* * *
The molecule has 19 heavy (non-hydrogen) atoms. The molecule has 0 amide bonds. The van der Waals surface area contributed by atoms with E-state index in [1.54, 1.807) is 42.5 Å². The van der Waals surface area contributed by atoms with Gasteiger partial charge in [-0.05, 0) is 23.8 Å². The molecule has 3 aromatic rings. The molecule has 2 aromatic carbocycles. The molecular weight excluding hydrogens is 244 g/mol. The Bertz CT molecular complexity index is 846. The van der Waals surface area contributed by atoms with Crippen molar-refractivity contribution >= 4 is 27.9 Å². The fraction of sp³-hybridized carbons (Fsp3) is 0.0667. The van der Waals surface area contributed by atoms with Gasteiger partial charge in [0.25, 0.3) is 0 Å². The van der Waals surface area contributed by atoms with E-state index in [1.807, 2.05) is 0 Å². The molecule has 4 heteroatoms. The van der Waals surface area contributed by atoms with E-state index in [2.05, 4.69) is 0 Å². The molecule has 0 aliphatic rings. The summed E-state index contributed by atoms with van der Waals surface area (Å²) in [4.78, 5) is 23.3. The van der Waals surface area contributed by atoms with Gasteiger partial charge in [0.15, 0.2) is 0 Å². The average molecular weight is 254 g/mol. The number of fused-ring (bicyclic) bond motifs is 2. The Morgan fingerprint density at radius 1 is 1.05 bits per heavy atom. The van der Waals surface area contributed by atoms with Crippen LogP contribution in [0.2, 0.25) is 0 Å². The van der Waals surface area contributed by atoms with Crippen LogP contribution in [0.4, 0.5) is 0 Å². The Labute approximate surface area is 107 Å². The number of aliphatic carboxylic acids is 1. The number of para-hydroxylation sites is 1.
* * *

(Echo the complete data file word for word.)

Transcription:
The molecule has 19 heavy (non-hydrogen) atoms. The molecule has 0 amide bonds. The van der Waals surface area contributed by atoms with E-state index in [1.54, 1.807) is 42.5 Å². The van der Waals surface area contributed by atoms with Gasteiger partial charge in [-0.05, 0) is 23.8 Å². The molecule has 3 aromatic rings. The molecule has 2 aromatic carbocycles. The molecular weight excluding hydrogens is 244 g/mol. The Bertz CT molecular complexity index is 846. The van der Waals surface area contributed by atoms with Crippen molar-refractivity contribution >= 4 is 27.9 Å². The fraction of sp³-hybridized carbons (Fsp3) is 0.0667. The van der Waals surface area contributed by atoms with Gasteiger partial charge in [0.25, 0.3) is 0 Å². The van der Waals surface area contributed by atoms with E-state index in [1.807, 2.05) is 0 Å². The molecule has 4 heteroatoms. The van der Waals surface area contributed by atoms with E-state index in [2.05, 4.69) is 0 Å². The molecule has 0 aliphatic rings. The summed E-state index contributed by atoms with van der Waals surface area (Å²) in [4.78, 5) is 23.3. The van der Waals surface area contributed by atoms with Gasteiger partial charge in [0.15, 0.2) is 0 Å². The average molecular weight is 254 g/mol. The number of fused-ring (bicyclic) bond motifs is 2. The Morgan fingerprint density at radius 1 is 1.05 bits per heavy atom. The van der Waals surface area contributed by atoms with Crippen LogP contribution in [0.2, 0.25) is 0 Å². The van der Waals surface area contributed by atoms with Crippen LogP contribution in [0.4, 0.5) is 0 Å². The Labute approximate surface area is 107 Å². The number of aliphatic carboxylic acids is 1. The number of para-hydroxylation sites is 1.